Minit Review

Written by Jake Tucker

April 9, 2018 // 5 p.m.

Tags: #gaming #minit #pc-gaming

Price: £6.99

Developer: JW, Kitty, Jukio, and Dom 

Publisher: Devolver Digital

Platform(s): PC (Windows, MacOS, Linux), PS4, Xbox One

Version Reviewed: PC

Time isn't often your enemy in video games. Often, your princess will wait in another castle for you to work through the puzzles to reach her. The final boss is happy to chill for 100 hours while you grind to max level, and your nemesis companion will politely avoid asking you why it took you two hours to meander your way to them after they issued a stern-faced commandment in a cutscene that you only had five minutes before they kill your wife/best friend/partner one day from retirement.

In video games, time has long been on your side.

That all changes with Minit, a game where every 60 seconds brings death. It's all the fault of this cursed sword you pick up from the beach, meaning you'll never live more than a minute without death's embrace from the second you pick it up. This is Minit's core loop, and while it's a nice idea, it does limit what the game is capable of. It might look similar on the surface to a 2D adventure game like Zelda, but Minit is actually an open-world puzzler, with your character trying to suss out the next conundrum and make progress before the minute rolls around and punches your ticket, sending you back to the latest respawn point.

There is some progress that persists: Find a coffee and you'll be able to push blocks; find some woodcutting gloves and you'll be able to fell trees. These abilities carry across the death/life barrier, and they open up the ability to solve new puzzles or carve shortcuts through the map with each successive life. One person, rescued from the desert, asks you to fix his boat. Several lives later you'll fix his boat and he'll take you to another island with a new respawn point. Solve puzzles here, and you'll have access to a teleporter to help you bounce between locations faster. Minit's upgrades and new abilities all give you the ability to shave seconds from journeys, letting you carve an extra chunk out of your minute before death.

Minit is a game about letting go. Death is an inevitability here, and the only option is short bursts of activity against the telltale tick of the clock. This causes spikes of adrenaline as the player clatters around, trying to accomplish something, anything, before the next death.

However, when you look past the conceit of dying every 60 seconds, the game has very little substance to it. Puzzling here is often working out how to achieve what you need to achieve within the set time frame, rather than the difficulty. This also means that when you lose it's often because you were a couple of seconds away from the solution when your time ran out or because you've mashed the suicide button after reaching a puzzle with only 10 seconds left and you didn't want to waste your time.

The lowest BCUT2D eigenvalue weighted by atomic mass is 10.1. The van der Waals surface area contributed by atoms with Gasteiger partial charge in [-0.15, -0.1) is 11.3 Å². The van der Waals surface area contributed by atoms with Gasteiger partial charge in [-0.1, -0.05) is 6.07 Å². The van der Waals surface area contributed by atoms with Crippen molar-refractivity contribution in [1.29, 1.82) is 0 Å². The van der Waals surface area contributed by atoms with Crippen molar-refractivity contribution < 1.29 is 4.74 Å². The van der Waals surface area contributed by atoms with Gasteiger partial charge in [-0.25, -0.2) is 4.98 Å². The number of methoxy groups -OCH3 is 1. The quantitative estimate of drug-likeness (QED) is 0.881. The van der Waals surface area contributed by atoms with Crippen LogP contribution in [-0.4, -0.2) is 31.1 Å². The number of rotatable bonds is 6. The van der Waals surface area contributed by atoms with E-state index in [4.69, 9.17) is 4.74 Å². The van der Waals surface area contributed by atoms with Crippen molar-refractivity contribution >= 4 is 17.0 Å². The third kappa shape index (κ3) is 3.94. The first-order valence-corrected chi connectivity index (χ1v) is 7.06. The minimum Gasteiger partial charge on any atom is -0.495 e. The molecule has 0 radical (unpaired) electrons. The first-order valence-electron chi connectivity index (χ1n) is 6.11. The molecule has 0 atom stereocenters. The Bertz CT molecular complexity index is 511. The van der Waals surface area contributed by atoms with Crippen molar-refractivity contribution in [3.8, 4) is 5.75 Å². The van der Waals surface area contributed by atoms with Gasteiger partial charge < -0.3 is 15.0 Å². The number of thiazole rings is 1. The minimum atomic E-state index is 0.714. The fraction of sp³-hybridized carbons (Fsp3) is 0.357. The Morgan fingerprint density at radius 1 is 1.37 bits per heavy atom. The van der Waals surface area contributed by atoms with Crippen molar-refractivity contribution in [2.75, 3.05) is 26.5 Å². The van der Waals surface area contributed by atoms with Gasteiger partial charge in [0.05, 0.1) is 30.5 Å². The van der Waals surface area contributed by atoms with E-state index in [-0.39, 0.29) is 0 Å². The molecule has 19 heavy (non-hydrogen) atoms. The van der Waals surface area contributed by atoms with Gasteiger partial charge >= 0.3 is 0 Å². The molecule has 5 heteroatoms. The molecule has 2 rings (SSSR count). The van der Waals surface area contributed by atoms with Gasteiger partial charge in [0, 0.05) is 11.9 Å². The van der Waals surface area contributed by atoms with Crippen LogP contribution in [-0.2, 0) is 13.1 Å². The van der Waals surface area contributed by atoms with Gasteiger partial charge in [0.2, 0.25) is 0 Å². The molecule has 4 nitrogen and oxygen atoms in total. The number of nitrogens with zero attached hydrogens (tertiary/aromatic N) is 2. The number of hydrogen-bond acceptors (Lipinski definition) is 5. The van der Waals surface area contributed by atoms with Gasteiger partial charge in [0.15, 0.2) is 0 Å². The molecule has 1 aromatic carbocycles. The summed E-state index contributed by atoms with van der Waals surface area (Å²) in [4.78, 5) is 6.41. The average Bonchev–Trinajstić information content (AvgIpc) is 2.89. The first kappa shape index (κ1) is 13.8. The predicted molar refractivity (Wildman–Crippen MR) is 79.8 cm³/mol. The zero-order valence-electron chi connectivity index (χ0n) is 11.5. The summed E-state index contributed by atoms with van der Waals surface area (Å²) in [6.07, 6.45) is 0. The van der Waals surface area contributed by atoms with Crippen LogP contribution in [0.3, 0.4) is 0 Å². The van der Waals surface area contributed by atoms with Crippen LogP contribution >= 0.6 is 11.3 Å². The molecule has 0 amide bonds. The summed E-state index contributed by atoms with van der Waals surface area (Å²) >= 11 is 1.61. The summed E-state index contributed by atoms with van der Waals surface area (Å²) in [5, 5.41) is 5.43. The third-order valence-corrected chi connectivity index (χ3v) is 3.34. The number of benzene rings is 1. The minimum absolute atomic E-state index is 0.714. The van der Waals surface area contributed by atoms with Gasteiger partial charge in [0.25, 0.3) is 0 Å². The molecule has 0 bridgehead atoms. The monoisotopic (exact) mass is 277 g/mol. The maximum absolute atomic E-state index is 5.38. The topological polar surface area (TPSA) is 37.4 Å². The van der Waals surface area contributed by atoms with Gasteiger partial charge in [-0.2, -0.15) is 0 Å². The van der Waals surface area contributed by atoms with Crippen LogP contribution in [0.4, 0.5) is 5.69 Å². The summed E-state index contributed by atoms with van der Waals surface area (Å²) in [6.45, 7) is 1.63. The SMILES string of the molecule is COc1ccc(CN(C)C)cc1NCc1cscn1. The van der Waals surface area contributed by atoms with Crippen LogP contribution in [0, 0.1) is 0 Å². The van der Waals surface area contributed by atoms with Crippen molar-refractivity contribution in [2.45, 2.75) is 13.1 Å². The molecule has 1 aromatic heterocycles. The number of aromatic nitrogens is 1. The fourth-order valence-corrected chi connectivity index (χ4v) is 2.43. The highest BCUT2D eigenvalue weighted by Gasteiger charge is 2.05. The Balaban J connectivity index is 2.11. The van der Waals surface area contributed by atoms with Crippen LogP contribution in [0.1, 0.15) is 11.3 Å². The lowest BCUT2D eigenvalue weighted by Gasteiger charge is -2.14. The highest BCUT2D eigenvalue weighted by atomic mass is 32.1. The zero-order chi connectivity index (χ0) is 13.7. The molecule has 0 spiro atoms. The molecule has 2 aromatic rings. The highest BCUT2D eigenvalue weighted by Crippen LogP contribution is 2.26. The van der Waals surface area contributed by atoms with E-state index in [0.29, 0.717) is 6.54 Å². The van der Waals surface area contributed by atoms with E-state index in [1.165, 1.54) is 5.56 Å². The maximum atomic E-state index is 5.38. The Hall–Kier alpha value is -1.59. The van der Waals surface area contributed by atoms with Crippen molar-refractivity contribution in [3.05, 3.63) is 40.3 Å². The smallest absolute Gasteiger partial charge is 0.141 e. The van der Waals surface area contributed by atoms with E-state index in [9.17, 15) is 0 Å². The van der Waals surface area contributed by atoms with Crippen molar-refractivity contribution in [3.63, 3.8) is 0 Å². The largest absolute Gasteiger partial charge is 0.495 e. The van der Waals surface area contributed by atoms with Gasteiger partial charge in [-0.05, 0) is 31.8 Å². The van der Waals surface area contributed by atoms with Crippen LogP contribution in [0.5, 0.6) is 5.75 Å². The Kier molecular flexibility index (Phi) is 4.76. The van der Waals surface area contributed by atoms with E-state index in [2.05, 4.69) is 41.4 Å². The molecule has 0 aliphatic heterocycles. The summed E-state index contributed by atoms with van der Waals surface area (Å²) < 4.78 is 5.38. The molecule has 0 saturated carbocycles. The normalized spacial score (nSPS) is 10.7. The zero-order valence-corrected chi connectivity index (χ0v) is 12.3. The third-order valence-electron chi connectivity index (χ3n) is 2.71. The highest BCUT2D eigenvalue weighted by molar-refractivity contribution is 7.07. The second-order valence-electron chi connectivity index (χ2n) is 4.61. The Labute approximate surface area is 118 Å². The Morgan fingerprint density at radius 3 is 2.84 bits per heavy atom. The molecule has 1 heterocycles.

Because death is so frequent and unavoidable, it becomes somewhat arbitrary. The game has no real stakes, so these deaths grate quickly, an obstacle that requires you to re-run what you were doing, but to do it faster. When the game appears in speed-running festival Awesome Games Done Quick it'll do well, but as a first-time player it's like playing a cut-rate Zelda by time trial. It's still got enough charm to be worth your time, but it's hard not to think of games that do it better, especially when it comes to the puzzles.

Some of these puzzles work really well; others struggle to make an impact, so constrained are they by the game's concept that even the biggest problem has to be solvable in 40 seconds. It means that Minit is inconsistent in quality, which is frustrating. For every puzzle that requires some lateral thinking or activity, many more just require the relevant ability - to toss a sword, or see in a dark area - while there are others that require you to do nothing more than go and get something and return it in a set amount of time.

For the time-poor, Minit is an attractive proposition: You can complete it in an hour if you're smarter than this reviewer, it's charming, and the art is sublime. However, for those wanting a deeper game experience, Minit is shallow and patchy. I enjoyed it and, played over the weekend in short bursts while moving house, Minit was amusing enough, if not a little flat.

However, the experience is like a Viscount biscuit, the mint and milk chocolate biscuit that served as sustenance for the entirety of my move. It's mostly delicious, but the reality still disappoints compared to what the concept suggests, and it will leave you feeling hollow and wanting something more substantial.

Minit is a fascinating experiment, and if you need a lesson in letting go, Minit can provide it. However, I'm not sure if it succeeds in turning its core concept into a particularly good game, and despite my own enjoyment, I'm hesitant to recommend it here. For most, interest in this game, like your characters life, will be gone in 60 seconds.


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